Open space in this indicator refers to all green/open space except neighborhood or regional parks that are at least ½ acre in size. In some cases, parks and open spaces fall into more than one planning neighborhood. Certain parks and open spaces were counted more than once in the neighborhood table because the area of the park or open space is in more than one neighborhood and could possibly be assessed by residents from each neighborhood (e.g. John McLaren Park falls in Visitacion valley and Excelsior and Embarcadero Promenade falls in South of Market and Financial District).For additional definitions, caveats, and explanations to the public services included on this list, please visit the following Public Infrastructure and Environmental Stewardship Indicator pages:
For the Walkability Index map, the following methodology is outlined in the MTC Snapshot methodology documentaiton (http://www.mtc.ca.gov/planning/snapshot/Appx%20C-Detailed%20Methodology.pdf):
"This map shows the density of essential destinations in five categories: 1. Religious, Educational Institutions and Libraries 2. Health Services 3. Other Services 4. Parks 5. Retail, Dining, and Entertainment. The categories were taken from the Transportation 2030 Equity Analysis report which compared the number of businesses by communities of concern against the remainder of Bay Area communities, among other variations of these data. The establishments within these categories were selected from the 2006 CA Employment Development Department database of all businesses, as well as TeleAtlas Parks, and Landmarks (Religious Institutions, Educational Institutions, and Libraries).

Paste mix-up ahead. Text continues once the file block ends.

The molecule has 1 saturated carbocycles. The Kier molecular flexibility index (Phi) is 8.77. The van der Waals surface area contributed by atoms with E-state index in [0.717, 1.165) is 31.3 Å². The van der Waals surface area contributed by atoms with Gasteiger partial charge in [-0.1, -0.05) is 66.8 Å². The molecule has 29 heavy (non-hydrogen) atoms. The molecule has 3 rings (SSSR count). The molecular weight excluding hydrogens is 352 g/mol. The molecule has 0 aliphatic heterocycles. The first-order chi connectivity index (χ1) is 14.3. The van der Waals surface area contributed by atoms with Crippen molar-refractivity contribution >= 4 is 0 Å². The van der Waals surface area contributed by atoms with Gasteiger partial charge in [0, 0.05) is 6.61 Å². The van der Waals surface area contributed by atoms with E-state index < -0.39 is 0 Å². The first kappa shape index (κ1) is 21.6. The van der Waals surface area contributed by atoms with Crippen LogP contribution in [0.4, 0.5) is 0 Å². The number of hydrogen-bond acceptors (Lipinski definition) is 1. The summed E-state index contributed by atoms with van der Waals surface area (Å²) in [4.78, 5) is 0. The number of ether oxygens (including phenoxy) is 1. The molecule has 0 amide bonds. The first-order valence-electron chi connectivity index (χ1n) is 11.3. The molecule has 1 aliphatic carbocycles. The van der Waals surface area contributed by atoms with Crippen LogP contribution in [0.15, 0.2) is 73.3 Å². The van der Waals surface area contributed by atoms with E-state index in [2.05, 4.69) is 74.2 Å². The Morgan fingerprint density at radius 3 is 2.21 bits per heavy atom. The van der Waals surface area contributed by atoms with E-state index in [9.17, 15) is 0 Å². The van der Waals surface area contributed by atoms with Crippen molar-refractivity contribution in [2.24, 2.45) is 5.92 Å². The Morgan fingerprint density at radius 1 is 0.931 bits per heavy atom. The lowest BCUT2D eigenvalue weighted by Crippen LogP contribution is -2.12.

Each Bay Area intersection is ranked by the total number of destinations within a network distance of one mile. The number of destinations that are within one-half mile of an intersection is weighted more heavily than the number of destinations that are between one-half and one mile. Because people access different types of destinations with varied frequency, the types of destinations are also weighted by category: Parks 15%; Retail, Dining, and Entertainment 40%; Health Services 10%; Other Services 20%; Religious, Educational Institutions, and Libraries 15%.
These intersection-based data are interpolated into a continuous surface of 100m grid cells using an inverse distance weighting technique. This method evaluates groups of intersections and derives a weighted average value based on the inverse of the distance from grid cells on the map to intersections within one mile."